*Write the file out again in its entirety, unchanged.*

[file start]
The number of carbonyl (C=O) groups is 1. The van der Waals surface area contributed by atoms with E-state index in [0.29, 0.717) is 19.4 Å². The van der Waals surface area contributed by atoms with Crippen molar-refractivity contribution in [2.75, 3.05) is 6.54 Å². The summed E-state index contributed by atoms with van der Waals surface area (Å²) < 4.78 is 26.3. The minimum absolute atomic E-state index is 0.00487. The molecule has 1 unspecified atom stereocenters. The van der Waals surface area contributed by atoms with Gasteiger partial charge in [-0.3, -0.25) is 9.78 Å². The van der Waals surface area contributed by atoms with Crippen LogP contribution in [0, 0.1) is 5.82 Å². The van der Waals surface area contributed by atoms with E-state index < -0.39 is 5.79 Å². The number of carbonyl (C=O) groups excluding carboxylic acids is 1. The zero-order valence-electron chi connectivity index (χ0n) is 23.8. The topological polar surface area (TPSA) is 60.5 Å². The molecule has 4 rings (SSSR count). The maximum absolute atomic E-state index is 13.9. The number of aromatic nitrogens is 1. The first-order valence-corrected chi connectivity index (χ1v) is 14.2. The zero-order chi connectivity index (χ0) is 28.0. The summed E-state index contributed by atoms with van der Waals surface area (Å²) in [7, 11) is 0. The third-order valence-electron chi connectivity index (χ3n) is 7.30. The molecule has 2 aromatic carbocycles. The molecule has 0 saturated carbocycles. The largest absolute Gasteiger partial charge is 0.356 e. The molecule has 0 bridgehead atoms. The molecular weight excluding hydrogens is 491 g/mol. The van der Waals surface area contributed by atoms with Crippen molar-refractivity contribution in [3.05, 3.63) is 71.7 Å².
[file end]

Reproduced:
The number of carbonyl (C=O) groups is 1. The van der Waals surface area contributed by atoms with E-state index in [0.29, 0.717) is 19.4 Å². The van der Waals surface area contributed by atoms with Crippen molar-refractivity contribution in [2.75, 3.05) is 6.54 Å². The summed E-state index contributed by atoms with van der Waals surface area (Å²) < 4.78 is 26.3. The minimum absolute atomic E-state index is 0.00487. The molecule has 1 unspecified atom stereocenters. The van der Waals surface area contributed by atoms with Gasteiger partial charge in [-0.3, -0.25) is 9.78 Å². The van der Waals surface area contributed by atoms with Crippen LogP contribution in [0, 0.1) is 5.82 Å². The van der Waals surface area contributed by atoms with E-state index < -0.39 is 5.79 Å². The number of carbonyl (C=O) groups excluding carboxylic acids is 1. The zero-order valence-electron chi connectivity index (χ0n) is 23.8. The topological polar surface area (TPSA) is 60.5 Å². The molecule has 4 rings (SSSR count). The maximum absolute atomic E-state index is 13.9. The number of aromatic nitrogens is 1. The first-order valence-corrected chi connectivity index (χ1v) is 14.2. The zero-order chi connectivity index (χ0) is 28.0. The summed E-state index contributed by atoms with van der Waals surface area (Å²) in [7, 11) is 0. The third-order valence-electron chi connectivity index (χ3n) is 7.30. The molecule has 2 aromatic carbocycles. The molecule has 0 saturated carbocycles. The largest absolute Gasteiger partial charge is 0.356 e. The molecule has 0 bridgehead atoms. The molecular weight excluding hydrogens is 491 g/mol. The van der Waals surface area contributed by atoms with Crippen molar-refractivity contribution in [3.05, 3.63) is 71.7 Å².